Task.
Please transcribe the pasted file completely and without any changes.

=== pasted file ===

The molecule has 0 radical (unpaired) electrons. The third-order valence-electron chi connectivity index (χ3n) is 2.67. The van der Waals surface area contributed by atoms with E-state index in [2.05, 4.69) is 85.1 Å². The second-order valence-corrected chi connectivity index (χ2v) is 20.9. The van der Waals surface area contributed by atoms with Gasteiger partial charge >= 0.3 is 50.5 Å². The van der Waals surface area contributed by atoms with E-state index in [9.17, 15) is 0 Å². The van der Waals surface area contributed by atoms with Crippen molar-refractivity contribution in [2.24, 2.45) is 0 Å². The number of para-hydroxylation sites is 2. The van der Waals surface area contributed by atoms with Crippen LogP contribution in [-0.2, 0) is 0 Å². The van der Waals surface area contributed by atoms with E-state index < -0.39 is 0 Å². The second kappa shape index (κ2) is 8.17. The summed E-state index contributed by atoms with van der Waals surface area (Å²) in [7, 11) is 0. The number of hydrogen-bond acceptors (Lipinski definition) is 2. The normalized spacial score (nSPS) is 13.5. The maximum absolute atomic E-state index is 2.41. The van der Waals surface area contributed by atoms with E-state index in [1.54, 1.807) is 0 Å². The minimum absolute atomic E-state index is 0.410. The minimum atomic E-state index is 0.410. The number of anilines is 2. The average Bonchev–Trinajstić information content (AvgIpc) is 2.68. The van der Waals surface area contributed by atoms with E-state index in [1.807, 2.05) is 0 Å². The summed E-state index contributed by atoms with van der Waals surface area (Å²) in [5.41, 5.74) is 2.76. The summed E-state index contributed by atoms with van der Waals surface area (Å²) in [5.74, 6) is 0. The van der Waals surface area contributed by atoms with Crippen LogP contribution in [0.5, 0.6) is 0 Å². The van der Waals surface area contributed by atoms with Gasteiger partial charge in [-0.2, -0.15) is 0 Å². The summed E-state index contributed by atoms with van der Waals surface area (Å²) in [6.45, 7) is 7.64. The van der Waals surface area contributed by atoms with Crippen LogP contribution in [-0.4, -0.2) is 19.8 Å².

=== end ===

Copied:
The molecule has 0 radical (unpaired) electrons. The third-order valence-electron chi connectivity index (χ3n) is 2.67. The van der Waals surface area contributed by atoms with E-state index in [2.05, 4.69) is 85.1 Å². The second-order valence-corrected chi connectivity index (χ2v) is 20.9. The van der Waals surface area contributed by atoms with Gasteiger partial charge >= 0.3 is 50.5 Å². The van der Waals surface area contributed by atoms with E-state index in [9.17, 15) is 0 Å². The van der Waals surface area contributed by atoms with Crippen molar-refractivity contribution in [2.24, 2.45) is 0 Å². The number of para-hydroxylation sites is 2. The van der Waals surface area contributed by atoms with Crippen LogP contribution in [-0.2, 0) is 0 Å². The van der Waals surface area contributed by atoms with E-state index < -0.39 is 0 Å². The second kappa shape index (κ2) is 8.17. The summed E-state index contributed by atoms with van der Waals surface area (Å²) in [7, 11) is 0. The number of hydrogen-bond acceptors (Lipinski definition) is 2. The normalized spacial score (nSPS) is 13.5. The maximum absolute atomic E-state index is 2.41. The van der Waals surface area contributed by atoms with E-state index in [1.54, 1.807) is 0 Å². The minimum absolute atomic E-state index is 0.410. The minimum atomic E-state index is 0.410. The number of anilines is 2. The average Bonchev–Trinajstić information content (AvgIpc) is 2.68. The van der Waals surface area contributed by atoms with E-state index in [1.807, 2.05) is 0 Å². The summed E-state index contributed by atoms with van der Waals surface area (Å²) in [5.41, 5.74) is 2.76. The summed E-state index contributed by atoms with van der Waals surface area (Å²) in [5.74, 6) is 0. The van der Waals surface area contributed by atoms with Crippen LogP contribution in [0.5, 0.6) is 0 Å². The van der Waals surface area contributed by atoms with Gasteiger partial charge in [-0.2, -0.15) is 0 Å². The summed E-state index contributed by atoms with van der Waals surface area (Å²) in [6.45, 7) is 7.64. The van der Waals surface area contributed by atoms with Crippen LogP contribution in [-0.4, -0.2) is 19.8 Å².